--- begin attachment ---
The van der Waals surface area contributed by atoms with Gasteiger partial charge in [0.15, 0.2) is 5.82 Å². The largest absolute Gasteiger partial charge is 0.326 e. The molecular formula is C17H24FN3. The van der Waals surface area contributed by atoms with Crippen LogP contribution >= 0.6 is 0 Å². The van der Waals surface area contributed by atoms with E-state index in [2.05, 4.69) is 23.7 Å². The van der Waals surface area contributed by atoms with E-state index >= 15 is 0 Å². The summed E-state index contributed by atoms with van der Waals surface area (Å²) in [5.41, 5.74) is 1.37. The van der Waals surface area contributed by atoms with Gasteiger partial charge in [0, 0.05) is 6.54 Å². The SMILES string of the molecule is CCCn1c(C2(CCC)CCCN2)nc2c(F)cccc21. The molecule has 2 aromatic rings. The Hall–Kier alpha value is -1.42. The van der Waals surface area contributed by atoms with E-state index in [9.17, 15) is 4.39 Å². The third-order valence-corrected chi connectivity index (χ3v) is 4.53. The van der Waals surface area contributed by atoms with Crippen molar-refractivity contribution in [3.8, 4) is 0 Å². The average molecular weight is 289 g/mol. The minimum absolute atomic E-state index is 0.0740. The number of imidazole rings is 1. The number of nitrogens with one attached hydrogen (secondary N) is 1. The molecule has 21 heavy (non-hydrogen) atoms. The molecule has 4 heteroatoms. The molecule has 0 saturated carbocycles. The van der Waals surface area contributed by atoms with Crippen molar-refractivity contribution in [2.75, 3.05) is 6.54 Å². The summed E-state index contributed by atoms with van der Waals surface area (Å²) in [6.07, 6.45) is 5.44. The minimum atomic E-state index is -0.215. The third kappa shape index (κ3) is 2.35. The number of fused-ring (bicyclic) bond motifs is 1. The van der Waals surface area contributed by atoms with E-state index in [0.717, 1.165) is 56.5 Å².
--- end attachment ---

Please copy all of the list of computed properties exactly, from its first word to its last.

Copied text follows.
The van der Waals surface area contributed by atoms with Gasteiger partial charge in [0.15, 0.2) is 5.82 Å². The largest absolute Gasteiger partial charge is 0.326 e. The molecular formula is C17H24FN3. The van der Waals surface area contributed by atoms with Crippen LogP contribution >= 0.6 is 0 Å². The van der Waals surface area contributed by atoms with E-state index in [2.05, 4.69) is 23.7 Å². The van der Waals surface area contributed by atoms with E-state index >= 15 is 0 Å². The summed E-state index contributed by atoms with van der Waals surface area (Å²) in [5.41, 5.74) is 1.37. The van der Waals surface area contributed by atoms with Gasteiger partial charge in [0, 0.05) is 6.54 Å². The SMILES string of the molecule is CCCn1c(C2(CCC)CCCN2)nc2c(F)cccc21. The molecule has 2 aromatic rings. The Hall–Kier alpha value is -1.42. The van der Waals surface area contributed by atoms with E-state index in [9.17, 15) is 4.39 Å². The third-order valence-corrected chi connectivity index (χ3v) is 4.53. The van der Waals surface area contributed by atoms with Crippen molar-refractivity contribution in [3.8, 4) is 0 Å². The average molecular weight is 289 g/mol. The minimum absolute atomic E-state index is 0.0740. The number of imidazole rings is 1. The number of nitrogens with one attached hydrogen (secondary N) is 1. The molecule has 21 heavy (non-hydrogen) atoms. The molecule has 4 heteroatoms. The molecule has 0 saturated carbocycles. The van der Waals surface area contributed by atoms with Crippen molar-refractivity contribution in [2.75, 3.05) is 6.54 Å². The summed E-state index contributed by atoms with van der Waals surface area (Å²) in [6.07, 6.45) is 5.44. The minimum atomic E-state index is -0.215. The third kappa shape index (κ3) is 2.35. The number of fused-ring (bicyclic) bond motifs is 1. The van der Waals surface area contributed by atoms with E-state index in [0.717, 1.165) is 56.5 Å².